You are conducting a study of an isolated tribe in New Guinea, and you find that there is widespread resistance to cryptosporidium infection. You determine that the gene for resistance is inherited in a recessive fashion. The incidence of resistance in a normal population is 1/900. In New Guinea, it is 1/25. What are the carrier frequencies in the normal population and in New Guinea, respectively? Assume that the populations are in Hardy-Weinberg equilibrium.

2/900, 2/5

58/900, 1/625

58/300, 8/25

58/900, 8/25

58/300, 1/25

58/900, 8/25

Explanation:

The Hardy-Weinberg equilibrium expression says that p2+2pq+q2 = 1.

We know that the incidence of q2 (getting two recessive alleles, and thus being resistant) is 1/900 in a general population, and 1/25 in New Guinea. The recessive allele frequency, q, will be 1/30 and 1/5, respectively.

The carrier frequency is 2pq, where p = 1-q.

Using this information, we can find the respective carrier frequencies.

General population:

New Guinea:

### Example Question #1 : Population Genetics And Hardy Weinberg

Cryptosporidium is a genus of gastrointestinal parasite that infects the intestinal epithelium of mammals. Cryptosporidium is water-borne, and is an apicomplexan parasite. This phylum also includes Plasmodium, Babesia, and Toxoplasma.

Apicomplexans are unique due to their apicoplast, an apical organelle that helps penetrate mammalian epithelium. In the case of cryptosporidium, there is an interaction between the surface proteins of mammalian epithelial tissue and those of the apical portion of the cryptosporidium infective stage, or oocyst. A scientist is conducting an experiment to test the hypothesis that the oocyst secretes a peptide compound that neutralizes intestinal defense cells. These defense cells are resident in the intestinal epithelium, and defend the tissue by phagocytizing the oocysts.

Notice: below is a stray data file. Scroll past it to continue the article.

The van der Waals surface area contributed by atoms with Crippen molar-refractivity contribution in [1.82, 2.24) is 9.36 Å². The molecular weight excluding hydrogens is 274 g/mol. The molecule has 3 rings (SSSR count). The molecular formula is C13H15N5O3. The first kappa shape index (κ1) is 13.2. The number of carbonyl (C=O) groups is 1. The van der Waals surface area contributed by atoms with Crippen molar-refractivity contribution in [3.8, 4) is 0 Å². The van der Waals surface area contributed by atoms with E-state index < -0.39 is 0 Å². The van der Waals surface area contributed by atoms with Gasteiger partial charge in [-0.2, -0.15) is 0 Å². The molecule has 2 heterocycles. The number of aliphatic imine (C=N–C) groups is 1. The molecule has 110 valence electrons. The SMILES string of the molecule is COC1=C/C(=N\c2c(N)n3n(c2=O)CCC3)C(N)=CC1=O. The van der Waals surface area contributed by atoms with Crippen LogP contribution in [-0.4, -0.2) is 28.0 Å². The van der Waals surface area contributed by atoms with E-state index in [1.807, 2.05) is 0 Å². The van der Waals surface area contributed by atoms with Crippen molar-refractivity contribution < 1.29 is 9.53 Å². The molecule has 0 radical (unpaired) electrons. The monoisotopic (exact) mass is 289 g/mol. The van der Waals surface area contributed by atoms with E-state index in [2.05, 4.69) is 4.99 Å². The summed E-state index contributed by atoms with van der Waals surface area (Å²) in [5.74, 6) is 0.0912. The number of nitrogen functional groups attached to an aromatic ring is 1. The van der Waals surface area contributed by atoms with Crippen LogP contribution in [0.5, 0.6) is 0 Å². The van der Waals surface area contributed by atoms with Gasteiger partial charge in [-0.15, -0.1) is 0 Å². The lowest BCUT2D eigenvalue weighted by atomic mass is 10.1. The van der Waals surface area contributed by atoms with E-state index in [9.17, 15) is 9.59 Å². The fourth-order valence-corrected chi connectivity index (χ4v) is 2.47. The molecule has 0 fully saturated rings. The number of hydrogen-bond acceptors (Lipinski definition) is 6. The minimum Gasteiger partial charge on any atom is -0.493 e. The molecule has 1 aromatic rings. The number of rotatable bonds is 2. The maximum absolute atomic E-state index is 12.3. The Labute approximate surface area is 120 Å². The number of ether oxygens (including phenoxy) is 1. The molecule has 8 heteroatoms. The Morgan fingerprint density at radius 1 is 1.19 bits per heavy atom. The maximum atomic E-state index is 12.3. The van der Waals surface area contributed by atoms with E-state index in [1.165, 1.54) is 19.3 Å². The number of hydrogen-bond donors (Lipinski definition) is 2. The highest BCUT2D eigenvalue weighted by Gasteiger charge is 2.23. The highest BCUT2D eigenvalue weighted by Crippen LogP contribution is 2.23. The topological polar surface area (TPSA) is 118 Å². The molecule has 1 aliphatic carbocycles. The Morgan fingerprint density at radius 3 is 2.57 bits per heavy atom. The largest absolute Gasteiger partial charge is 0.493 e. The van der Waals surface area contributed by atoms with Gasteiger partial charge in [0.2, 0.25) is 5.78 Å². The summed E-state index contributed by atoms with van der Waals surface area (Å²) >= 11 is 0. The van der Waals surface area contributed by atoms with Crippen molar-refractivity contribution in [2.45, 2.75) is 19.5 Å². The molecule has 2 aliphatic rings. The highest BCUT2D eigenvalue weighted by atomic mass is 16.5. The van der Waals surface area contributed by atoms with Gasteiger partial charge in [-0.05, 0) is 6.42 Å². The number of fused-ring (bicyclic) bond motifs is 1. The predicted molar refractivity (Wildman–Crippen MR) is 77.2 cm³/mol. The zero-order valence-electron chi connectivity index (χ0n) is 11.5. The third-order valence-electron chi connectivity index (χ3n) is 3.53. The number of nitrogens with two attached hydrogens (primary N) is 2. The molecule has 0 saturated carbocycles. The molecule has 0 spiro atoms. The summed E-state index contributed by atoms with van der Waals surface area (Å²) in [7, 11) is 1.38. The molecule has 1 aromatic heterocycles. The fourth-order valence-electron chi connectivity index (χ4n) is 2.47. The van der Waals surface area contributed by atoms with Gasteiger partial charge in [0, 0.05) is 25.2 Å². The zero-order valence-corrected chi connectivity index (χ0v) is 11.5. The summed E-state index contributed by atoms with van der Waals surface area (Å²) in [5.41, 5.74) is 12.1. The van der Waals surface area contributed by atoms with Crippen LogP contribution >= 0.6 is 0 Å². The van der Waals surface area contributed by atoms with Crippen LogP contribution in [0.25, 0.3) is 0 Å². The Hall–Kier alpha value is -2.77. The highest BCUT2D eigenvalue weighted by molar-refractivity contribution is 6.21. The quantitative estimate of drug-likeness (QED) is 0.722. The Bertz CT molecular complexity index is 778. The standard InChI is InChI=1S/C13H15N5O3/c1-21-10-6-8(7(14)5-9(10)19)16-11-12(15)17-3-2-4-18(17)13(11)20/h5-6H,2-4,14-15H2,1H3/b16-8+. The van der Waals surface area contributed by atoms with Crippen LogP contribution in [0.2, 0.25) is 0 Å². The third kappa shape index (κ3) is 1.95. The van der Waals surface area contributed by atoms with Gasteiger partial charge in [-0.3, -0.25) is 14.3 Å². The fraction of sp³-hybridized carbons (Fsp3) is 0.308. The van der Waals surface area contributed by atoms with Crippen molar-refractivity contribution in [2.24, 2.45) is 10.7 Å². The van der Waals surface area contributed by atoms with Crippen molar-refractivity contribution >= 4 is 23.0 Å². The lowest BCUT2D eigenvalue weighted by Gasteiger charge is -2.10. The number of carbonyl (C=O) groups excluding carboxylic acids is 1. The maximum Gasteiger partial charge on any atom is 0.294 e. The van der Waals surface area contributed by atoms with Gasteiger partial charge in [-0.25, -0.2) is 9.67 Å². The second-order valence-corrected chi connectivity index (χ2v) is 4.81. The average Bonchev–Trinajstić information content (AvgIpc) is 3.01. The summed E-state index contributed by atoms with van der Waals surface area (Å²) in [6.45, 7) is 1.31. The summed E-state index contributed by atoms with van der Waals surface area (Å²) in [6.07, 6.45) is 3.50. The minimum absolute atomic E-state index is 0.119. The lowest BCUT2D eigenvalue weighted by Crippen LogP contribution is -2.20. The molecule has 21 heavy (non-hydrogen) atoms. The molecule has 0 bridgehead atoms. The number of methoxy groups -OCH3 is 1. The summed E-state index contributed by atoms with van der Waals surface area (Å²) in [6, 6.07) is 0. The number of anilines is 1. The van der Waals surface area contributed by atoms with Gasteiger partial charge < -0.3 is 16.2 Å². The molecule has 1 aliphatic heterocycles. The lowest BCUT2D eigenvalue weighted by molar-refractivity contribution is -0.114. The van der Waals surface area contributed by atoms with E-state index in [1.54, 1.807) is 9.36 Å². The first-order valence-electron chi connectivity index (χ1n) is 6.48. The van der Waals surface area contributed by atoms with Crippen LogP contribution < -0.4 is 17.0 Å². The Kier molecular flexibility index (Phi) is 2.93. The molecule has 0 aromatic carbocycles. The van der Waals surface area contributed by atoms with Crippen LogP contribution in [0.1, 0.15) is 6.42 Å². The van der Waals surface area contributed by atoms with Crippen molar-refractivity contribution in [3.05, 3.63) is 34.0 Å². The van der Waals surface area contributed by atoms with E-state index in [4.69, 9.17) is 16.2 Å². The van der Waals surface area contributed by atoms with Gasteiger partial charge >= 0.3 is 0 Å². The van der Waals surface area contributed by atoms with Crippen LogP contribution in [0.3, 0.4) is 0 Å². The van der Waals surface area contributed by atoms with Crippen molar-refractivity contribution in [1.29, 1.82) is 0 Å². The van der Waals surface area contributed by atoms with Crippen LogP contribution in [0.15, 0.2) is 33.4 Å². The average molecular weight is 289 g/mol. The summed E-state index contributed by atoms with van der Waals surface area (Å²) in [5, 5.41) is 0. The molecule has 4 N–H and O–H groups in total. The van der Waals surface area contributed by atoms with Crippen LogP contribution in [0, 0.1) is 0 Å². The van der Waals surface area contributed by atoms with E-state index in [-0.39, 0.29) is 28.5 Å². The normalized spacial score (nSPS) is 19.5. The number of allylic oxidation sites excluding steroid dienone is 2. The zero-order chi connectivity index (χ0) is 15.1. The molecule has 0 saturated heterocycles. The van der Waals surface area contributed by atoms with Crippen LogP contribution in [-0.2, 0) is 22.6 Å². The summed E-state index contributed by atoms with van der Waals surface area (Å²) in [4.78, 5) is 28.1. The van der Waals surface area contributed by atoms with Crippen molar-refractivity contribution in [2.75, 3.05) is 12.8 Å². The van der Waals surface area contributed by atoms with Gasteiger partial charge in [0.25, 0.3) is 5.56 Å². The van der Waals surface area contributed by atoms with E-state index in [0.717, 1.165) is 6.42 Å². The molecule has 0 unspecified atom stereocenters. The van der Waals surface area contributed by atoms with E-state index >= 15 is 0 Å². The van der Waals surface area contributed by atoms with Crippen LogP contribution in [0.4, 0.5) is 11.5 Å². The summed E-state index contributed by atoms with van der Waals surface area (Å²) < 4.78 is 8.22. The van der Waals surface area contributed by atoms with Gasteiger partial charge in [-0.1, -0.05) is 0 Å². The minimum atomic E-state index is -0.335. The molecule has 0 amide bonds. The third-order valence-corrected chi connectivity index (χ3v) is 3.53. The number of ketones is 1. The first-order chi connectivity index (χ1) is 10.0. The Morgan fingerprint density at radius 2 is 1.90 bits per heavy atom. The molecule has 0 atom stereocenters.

She sets up the following experiment:

As the neutralizing compound was believed to be secreted by the oocyst, the scientist collected oocysts onto growth media. The oocysts were grown among intestinal epithelial cells, and then the media was collected. The media was then added to another plate where Toxoplasma gondii was growing with intestinal epithelial cells. A second plate of Toxoplasma gondii was grown with the same type of intestinal epithelium, but no oocyst-sourced media was added.

You are conducting a study of an isolated tribe in New Guinea, and you find that there is widespread resistance to cryptosporidium infection. Upon historical investigation, you find that the population you were studying all derived from a single group of four people that landed on the island 2000 years ago. Which phenomenon is most likely responsible for the observations of cryptosporidum resistance?

Penetrance

Founder effect

Pleiotropy

Genetic bottleneck

Balanced heterozygosity

Founder effect

Explanation:

The founder effect is the abnormal abundance of an allele in a population derived from a small initial population. If, by chance, the initial population had an abnormal abundance of a certain allele, this abnormality will generally persist for future generations.

### Example Question #7 : Population Genetics And Hardy Weinberg

Cryptosporidium is a genus of gastrointestinal parasite that infects the intestinal epithelium of mammals. Cryptosporidium is water-borne, and is an apicomplexan parasite. This phylum also includes Plasmodium, Babesia, and Toxoplasma.

Apicomplexans are unique due to their apicoplast, an apical organelle that helps penetrate mammalian epithelium. In the case of cryptosporidium, there is an interaction between the surface proteins of mammalian epithelial tissue and those of the apical portion of the cryptosporidium infective stage, or oocyst. A scientist is conducting an experiment to test the hypothesis that the oocyst secretes a peptide compound that neutralizes intestinal defense cells. These defense cells are resident in the intestinal epithelium, and defend the tissue by phagocytizing the oocysts.

She sets up the following experiment: